Human rights defender sentenced to year in prison
Following an unfair trial , Moncef Marzouki was sentenced on 30 December 2000 to eight months' imprisonment for 'maintaining an unauthorized association' and four months for 'spreading false information liable to disturb public order'.
The first charge concerns his involvement with the Conseil national pour les libertÃ©s en Tunisie (CNLT), National Council for Liberties in Tunisia, of which he is the spokesman. The CNLT, which was created on 10 December 1998 but refused authorization by the Tunisian authorities, has been very active in the past two years in exposing, and campaigning against, human rights violations in Tunisia.
The second charge relates to a paper he gave at a meeting of human rights defenders in Morocco last October, in which he condemned the situation of human rights and public liberties in Tunisia.
Moncef Marzouki is currently still at liberty pending an appeal to be lodged by his lawyers within 10 days of the verdict. If the verdict is confirmed on appeal, he will be a prisoner of conscience
The trial had been postponed at its initial hearing on 16 December 2000, which was observed by an Amnesty International delegate.
Moncef Marzouki has been the subject of repeated harassment by the authorities in recent months. In July he was arbitrarily dismissed from his job as professor of medicine at Sousse University and in October he was banned from leaving the country.
Background In recent weeks the Tunisian authorities have stepped up their campaign of harassment and intimidation against human rights defenders, and have deployed increased resources to curtail their activities.
Leading human rights lawyer Nejib Hosni is currently serving a 15-day prison sentence imposed following his trial on 18 December 2000. Nejib Hosni, who is also a member of the CNLT, was beaten by the police officers who arrested him. He was sentenced for practising his profession as a lawyer, from which he was banned following his detention on trumped-up charges from 1994 to 1996. During this time Amnesty International considered him to be a prisoner of conscience. The ban was arbitrarily imposed by the authorities without the authorization of the Tunisian Bar Association, the only institution which may decide if a lawyer is to be suspended or disbarred.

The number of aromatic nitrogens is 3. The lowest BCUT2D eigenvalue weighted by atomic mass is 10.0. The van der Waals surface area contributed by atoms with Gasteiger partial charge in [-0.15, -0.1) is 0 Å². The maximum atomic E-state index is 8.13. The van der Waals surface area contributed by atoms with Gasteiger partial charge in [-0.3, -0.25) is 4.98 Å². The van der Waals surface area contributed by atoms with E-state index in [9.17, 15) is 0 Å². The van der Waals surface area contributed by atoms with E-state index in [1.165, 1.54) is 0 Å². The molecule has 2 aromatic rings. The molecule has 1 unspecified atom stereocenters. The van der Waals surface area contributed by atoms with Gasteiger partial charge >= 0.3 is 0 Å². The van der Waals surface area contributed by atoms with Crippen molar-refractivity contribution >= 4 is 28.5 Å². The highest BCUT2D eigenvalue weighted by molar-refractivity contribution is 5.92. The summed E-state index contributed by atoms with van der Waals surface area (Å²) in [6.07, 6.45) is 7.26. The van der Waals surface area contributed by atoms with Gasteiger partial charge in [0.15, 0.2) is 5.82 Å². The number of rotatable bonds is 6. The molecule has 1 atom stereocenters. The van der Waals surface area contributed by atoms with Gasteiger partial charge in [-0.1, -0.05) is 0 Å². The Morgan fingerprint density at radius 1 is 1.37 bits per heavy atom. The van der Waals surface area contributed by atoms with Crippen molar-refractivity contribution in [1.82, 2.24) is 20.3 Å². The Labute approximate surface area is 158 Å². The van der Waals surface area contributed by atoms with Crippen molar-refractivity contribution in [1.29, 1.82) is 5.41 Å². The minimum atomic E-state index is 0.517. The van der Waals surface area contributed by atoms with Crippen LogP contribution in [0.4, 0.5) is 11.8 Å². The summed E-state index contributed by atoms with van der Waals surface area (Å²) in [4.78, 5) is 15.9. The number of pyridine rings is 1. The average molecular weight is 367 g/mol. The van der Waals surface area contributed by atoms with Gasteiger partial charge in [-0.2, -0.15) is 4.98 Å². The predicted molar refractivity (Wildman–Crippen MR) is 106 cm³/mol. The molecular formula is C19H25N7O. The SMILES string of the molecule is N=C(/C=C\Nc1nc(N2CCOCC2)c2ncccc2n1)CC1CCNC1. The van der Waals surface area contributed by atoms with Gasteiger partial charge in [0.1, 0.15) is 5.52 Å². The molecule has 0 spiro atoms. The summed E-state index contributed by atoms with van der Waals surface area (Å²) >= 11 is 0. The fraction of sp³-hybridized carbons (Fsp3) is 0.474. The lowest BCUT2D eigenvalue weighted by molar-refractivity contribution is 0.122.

On 27 November the authorities effectively closed down Tunisia's main human rights organisation, the Ligue Tunisienne des droits de l'homme (LTDH), Tunisian Human Rights League, taking control of all its files on human rights violations and making it a criminal offence for anyone to carry on LTDH work. A judicial administrator was subsequently appointed to administer the LTDH's affairs until after a trial had taken place to decide its future. At a preliminary session on 25 December, the trial was postponed until 15 January.
On 14 December the European Parliament passed an urgent resolution expressing concern at the increased targeting of human rights defenders in Tunisia and calling for measures to be taken to redress the situation.